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After reading article after article praising and defending Sirius (NASDAQ:SIRI) as the company that will never falter, I've decided to take a peek at what all the hype was about. At first glance, Sirius appears to be a financially sound company, with solid margins and a decent cash position. Fiscal 2010 results were stellar, complete with increasing subscribers and strong revenue. But we all read the earnings transcripts so there is no need to delve into these particular numbers.

My first chart shows recent stock price movement and some technicals. When the company moves lower through the $1.68 support, the bottom will fall out. Okay, that’s a bit extreme. The point is, I don’t see much more price appreciation, especially with the resistance holding firm at $1.80ish.


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But what I'd like all you Sirius-heads to do is consider what happens when the subscribers begin to fall? SIRI can only experience so much grow from the increased amount of subscribers without raising the cost of their product at some point in future. With free radio, Pandora and other stations available for almost nothing, SIRI will eventually be backed into a corner. For starters, SIRI gets hit with $60 charge every time a new subscriber signs up. This may be a minimal expense but it's still something that each investor should keep in the back of their mind. However, my main concern is their debt. The screen below displays current outstanding issues of SIRI. They total $3.183 billion. Now, granted only a marginal amount of this debt will come to fruit in 2011, but the future issues are likely to be more of a burden, especially when subscribers peak and SIRI begins to lose money.


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With car sales still crawling up from extremely low levels, and SIRI only adding a net of about 200k in subscribers, there is little room for error by management. If margins or profitability begin to look bleak, you can bet this run up will end very quickly. At $13 a month ($156 a year) plus other costs, this product isn’t the cheapest on the market and there are clearly other substitutes. With gas prices moving north, that’s almost 3 full tanks of gas for some people. I'd easily sacrifice my pricey radio for three full tanks of gas, wouldn’t you? I can live with Z100 or 92. 3NOW on my radio during my commute to work. Additionally, ESPNRADIO, Bloomberg News, and WFAN660 are still available for free!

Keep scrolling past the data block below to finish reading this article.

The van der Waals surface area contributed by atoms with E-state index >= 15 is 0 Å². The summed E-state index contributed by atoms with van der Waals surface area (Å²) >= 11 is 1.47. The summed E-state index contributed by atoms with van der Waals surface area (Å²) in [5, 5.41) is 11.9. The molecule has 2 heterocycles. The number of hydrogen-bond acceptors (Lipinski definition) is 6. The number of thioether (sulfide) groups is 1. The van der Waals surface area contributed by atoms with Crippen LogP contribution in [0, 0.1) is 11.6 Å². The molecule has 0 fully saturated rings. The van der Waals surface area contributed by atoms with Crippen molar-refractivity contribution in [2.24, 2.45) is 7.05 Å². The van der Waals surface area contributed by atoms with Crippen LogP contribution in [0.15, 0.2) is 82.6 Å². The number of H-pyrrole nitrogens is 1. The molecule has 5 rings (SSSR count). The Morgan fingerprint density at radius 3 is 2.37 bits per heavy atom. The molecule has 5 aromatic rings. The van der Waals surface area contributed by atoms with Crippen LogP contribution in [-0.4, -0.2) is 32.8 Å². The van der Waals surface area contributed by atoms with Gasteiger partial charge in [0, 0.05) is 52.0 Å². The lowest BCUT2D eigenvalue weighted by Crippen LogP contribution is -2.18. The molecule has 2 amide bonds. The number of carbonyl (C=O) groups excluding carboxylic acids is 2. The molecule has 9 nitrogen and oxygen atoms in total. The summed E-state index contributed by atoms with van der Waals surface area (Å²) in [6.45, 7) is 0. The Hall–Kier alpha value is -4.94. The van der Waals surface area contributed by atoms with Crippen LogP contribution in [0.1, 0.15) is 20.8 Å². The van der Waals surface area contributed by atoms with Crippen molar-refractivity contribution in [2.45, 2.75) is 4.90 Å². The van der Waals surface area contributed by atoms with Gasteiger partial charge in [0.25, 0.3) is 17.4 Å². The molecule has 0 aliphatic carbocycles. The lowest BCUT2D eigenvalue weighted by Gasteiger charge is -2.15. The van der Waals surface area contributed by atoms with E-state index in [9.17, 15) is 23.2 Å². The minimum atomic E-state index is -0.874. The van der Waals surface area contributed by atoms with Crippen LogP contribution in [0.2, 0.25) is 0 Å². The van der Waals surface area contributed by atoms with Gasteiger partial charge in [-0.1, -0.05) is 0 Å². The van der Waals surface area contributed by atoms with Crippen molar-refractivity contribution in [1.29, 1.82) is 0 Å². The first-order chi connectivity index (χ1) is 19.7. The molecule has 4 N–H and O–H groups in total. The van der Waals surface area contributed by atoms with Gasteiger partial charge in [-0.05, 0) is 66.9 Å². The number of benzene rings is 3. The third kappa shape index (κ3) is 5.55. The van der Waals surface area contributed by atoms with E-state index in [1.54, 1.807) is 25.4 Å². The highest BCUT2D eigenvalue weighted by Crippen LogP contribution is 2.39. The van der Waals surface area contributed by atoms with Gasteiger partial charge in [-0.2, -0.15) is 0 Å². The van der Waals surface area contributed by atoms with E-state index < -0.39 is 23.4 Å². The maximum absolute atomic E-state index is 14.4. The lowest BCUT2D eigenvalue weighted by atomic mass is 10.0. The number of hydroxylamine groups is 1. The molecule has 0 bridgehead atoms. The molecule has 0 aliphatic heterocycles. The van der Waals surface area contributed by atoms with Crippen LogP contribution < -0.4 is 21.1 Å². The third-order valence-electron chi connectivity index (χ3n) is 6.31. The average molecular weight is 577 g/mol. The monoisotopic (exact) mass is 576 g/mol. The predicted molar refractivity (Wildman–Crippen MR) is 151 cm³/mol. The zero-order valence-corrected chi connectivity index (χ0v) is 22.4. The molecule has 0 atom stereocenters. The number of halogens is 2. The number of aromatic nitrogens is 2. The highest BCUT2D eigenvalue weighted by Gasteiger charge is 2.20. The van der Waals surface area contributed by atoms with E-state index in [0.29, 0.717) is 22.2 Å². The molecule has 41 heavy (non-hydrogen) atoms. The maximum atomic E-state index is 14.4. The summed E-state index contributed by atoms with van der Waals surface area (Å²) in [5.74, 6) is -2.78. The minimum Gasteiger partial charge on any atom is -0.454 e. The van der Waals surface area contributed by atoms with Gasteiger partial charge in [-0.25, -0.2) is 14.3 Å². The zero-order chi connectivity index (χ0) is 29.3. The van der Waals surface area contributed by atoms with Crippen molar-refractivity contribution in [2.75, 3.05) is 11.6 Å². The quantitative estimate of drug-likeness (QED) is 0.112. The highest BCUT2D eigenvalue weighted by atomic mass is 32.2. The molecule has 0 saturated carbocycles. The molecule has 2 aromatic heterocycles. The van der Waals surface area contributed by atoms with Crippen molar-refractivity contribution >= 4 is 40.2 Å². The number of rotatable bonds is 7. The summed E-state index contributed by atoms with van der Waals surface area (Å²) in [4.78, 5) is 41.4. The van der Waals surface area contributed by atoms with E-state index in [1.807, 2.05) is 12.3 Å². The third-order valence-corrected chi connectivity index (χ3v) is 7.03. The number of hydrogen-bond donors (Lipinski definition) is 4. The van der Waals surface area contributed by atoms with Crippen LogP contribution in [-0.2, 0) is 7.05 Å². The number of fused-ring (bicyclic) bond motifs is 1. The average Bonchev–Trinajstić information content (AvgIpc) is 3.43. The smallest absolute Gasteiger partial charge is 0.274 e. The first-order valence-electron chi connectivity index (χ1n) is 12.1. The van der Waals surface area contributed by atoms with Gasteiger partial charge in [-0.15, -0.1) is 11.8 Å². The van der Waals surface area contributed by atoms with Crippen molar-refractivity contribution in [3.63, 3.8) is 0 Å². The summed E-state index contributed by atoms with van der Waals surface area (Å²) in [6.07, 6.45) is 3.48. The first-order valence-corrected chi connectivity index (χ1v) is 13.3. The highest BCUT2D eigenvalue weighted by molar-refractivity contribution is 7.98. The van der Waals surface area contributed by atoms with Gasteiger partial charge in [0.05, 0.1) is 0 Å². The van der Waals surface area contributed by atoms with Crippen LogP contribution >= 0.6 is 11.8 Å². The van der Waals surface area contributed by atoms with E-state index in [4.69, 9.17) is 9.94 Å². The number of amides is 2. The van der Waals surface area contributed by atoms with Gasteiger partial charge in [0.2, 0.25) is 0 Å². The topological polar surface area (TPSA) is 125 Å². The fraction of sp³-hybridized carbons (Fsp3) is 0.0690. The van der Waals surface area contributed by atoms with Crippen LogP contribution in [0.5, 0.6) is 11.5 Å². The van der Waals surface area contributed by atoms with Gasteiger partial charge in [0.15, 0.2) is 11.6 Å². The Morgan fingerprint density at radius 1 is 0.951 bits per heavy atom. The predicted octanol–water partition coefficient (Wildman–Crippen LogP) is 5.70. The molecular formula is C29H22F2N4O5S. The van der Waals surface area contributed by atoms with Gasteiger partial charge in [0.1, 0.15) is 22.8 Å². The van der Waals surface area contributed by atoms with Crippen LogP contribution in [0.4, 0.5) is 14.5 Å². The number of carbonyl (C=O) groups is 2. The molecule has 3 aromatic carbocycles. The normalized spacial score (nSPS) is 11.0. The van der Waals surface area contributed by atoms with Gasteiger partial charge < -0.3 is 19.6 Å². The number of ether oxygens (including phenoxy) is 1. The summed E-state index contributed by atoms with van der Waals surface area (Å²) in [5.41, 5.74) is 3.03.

The chart below compares SIRI to "Bloomberg Peers." I did not construct the peers shown below, but they are mostly sound, stable companies that have been around for some time. SIRI stacks up pretty nicely in terms of market cap, and they even have a 13% estimated revenue growth. It’s the numbers/ratios to the right that have me concerned. Their P/E is 60. I don’t need to elaborate on that. There debt to equity ratio is enormous, and free cash flow is below the average of the group.


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My last chart shows insider transactions. Again, the chart speaks for itself: a lot of selling. The most recent was about 41,000 shares in the beginning of February. Now, if I was an investor and my executives sold considerable amounts of stock, it may raise a few flags on my radar. But again, take this in stride.


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A few notes before I end this write-up: I'm not intentionally bashing the company. The purpose of this commentary is to make my investors aware of their financial position, beyond what is typically being reported. Additionally I felt it was important to shed some light on the company's debt situation. Investors must gauge all aspects of a company, not just top line growth, when making an investment. The point of all this is as follows: I think SIRI is a decent company that faces strong headwinds in the years to come. I don’t see the stock moving too much higher, and certainly not past $5 a share.

Source: A Sirius Problem: A Deeper Look at the Company